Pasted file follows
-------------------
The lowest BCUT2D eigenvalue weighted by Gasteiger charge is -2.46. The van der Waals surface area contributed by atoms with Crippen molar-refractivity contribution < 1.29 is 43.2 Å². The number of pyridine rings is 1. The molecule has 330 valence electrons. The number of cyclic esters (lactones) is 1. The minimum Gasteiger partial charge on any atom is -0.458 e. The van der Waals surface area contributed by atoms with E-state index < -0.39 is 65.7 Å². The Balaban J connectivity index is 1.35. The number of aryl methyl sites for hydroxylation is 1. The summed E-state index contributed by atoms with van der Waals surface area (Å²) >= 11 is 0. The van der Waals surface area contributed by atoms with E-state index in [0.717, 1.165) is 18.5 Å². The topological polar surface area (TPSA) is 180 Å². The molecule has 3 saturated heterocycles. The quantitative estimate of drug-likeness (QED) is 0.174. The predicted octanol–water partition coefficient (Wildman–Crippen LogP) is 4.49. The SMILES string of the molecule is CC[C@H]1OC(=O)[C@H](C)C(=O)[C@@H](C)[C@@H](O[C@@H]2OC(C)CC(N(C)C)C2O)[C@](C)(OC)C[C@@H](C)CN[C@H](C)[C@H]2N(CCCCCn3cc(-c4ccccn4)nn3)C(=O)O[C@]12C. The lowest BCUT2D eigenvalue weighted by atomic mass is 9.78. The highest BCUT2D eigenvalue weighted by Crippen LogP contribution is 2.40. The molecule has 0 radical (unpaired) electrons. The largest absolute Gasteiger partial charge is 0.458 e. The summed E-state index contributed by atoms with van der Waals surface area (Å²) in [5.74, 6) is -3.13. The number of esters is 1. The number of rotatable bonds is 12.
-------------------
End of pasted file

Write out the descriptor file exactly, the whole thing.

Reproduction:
The lowest BCUT2D eigenvalue weighted by Gasteiger charge is -2.46. The van der Waals surface area contributed by atoms with Crippen molar-refractivity contribution < 1.29 is 43.2 Å². The number of pyridine rings is 1. The molecule has 330 valence electrons. The number of cyclic esters (lactones) is 1. The minimum Gasteiger partial charge on any atom is -0.458 e. The van der Waals surface area contributed by atoms with E-state index < -0.39 is 65.7 Å². The Balaban J connectivity index is 1.35. The number of aryl methyl sites for hydroxylation is 1. The summed E-state index contributed by atoms with van der Waals surface area (Å²) >= 11 is 0. The van der Waals surface area contributed by atoms with E-state index in [0.717, 1.165) is 18.5 Å². The topological polar surface area (TPSA) is 180 Å². The molecule has 3 saturated heterocycles. The quantitative estimate of drug-likeness (QED) is 0.174. The predicted octanol–water partition coefficient (Wildman–Crippen LogP) is 4.49. The SMILES string of the molecule is CC[C@H]1OC(=O)[C@H](C)C(=O)[C@@H](C)[C@@H](O[C@@H]2OC(C)CC(N(C)C)C2O)[C@](C)(OC)C[C@@H](C)CN[C@H](C)[C@H]2N(CCCCCn3cc(-c4ccccn4)nn3)C(=O)O[C@]12C. The lowest BCUT2D eigenvalue weighted by atomic mass is 9.78. The highest BCUT2D eigenvalue weighted by Crippen LogP contribution is 2.40. The molecule has 0 radical (unpaired) electrons. The largest absolute Gasteiger partial charge is 0.458 e. The summed E-state index contributed by atoms with van der Waals surface area (Å²) in [5.74, 6) is -3.13. The number of esters is 1. The number of rotatable bonds is 12.